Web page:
Another troubling issue rises in the global warming coverage is the “balanced” reporting. How should media report the content related to science? Media have the responsibility to make sure that the scientific results are accurate and common. They have to show the public both sides of the issue. The problem is that some journalists or reporters just hear the opinions of one or two scientific experts; therefore, their stories will be one-sided, not credible (Griffin). In addition, media prefer to interview the scientists who have more controversial theories that are sensational. Their intention is to increase the popularity and create large active discussion. However, these scientists’ opinions are not always the fact. They do not necessarily have scientific results. On the contrary, the scientists who actually have some solid proofs have less chance to get their theories published because their ideas are not sensational enough (Griffin). This is also one of the main problems in global warming coverage.

In conclusion, we are now facing a challenge. On one hand, the media have to follow the trend in order to survive in the industry and satisfy public needs. On the other hand, we have to deliver the message to the public to appeal their awareness.  We need to reinforce the coordination between media and the field of science on the global warming phenomenon as well as other global on-going issues.


Work Cited

Griffin, David Ray. "Is the U.S. Mainstream Media's Climate Coverage Criminal?" Global Research. 26 Feb. 2015. Web. 1 Apr. 2015.

Martyniak, Karolina. "Mass Media Coverage of Climate Change - towards Public Engagement." Climate Exchange. 17 June 2014. Web. 1 Apr. 2015.

Oskin, Becky. "Antarctica's Ice Shelves Are Thinning Fast." LiveScience. TechMedia Network, 27 Mar. 2015. Web. 1 Apr. 2015.

Zerbisias, Antonia. "Climate Change Coverage by the Media Diminishing as Earth Continues to Heat up | Toronto Star." Thestar.com. Web. 1 Apr. 2015.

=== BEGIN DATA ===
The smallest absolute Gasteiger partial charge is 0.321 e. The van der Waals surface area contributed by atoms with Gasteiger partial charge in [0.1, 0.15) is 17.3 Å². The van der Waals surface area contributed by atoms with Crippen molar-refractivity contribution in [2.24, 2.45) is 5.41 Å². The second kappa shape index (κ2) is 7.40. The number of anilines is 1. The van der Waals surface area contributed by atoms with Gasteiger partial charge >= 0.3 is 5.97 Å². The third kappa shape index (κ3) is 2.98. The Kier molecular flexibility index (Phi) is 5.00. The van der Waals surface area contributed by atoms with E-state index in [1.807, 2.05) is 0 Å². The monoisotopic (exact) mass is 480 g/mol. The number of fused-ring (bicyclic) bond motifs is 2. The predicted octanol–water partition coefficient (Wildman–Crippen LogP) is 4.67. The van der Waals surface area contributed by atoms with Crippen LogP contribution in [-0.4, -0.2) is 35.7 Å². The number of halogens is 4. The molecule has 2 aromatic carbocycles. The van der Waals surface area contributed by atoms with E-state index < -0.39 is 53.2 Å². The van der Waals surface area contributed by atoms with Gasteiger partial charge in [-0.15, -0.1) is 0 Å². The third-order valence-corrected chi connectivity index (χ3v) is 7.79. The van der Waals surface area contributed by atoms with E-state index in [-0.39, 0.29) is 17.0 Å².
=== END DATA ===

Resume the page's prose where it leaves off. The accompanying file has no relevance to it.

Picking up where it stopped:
I would like to begin this comment by saying that your post is well written. The sources you cited give it more relevance. The statistics give your post credibility. Also, the unusual approach you take on climate change is very interesting to read. I never noticed any decline in media attention prior to reading your post. I encourage you to look at this article from The Guardian. It discusses a scientific approach to the hiatus in media coverage of global warming. http://www.theguardian.com/environment/planet-oz/2014/feb/12/global-warm...

I like your take on the climate change issue. Usually, the debate revolves around government action (or lack thereof), but I have yet to see a piece commenting on the inadequacies of its reportage in the media. Although your view on the matter is compelling, I take issue with some of the points you raised. First of all, you point to a desire for media outlets to report on sensational issues as a reason for the reduced focus on climate change. I don’t see how global warming is any less sensational than it was in 2007. The nature of global warming and its effects are just as serious worrisome as they were then. In other words, I don’t believe that the reduction in coverage is due to the media’s desire to report on sensational stories, but rather that other stories are more pressing at this moment. Similarly, I don’t agree with your point that Obamacare replaced climate change in the media. Obamacare received considerable attention because it was a polarizing and highly controversial government policy with immediate consequences for the public. Since it’s within the media’s moral obligation to report on political issues affecting the population, it is understandable that coverage of Obamacare was so widespread. I just don’t think that it is accurate to say that the media is just following “trends”, since these “trends” are divisive public issues. Even though I consider climate change a serious problem, the moral justness of reporting on other current issues that have immediate relevance, outweighs the morally questionable reduction in coverage of a longer-term issue.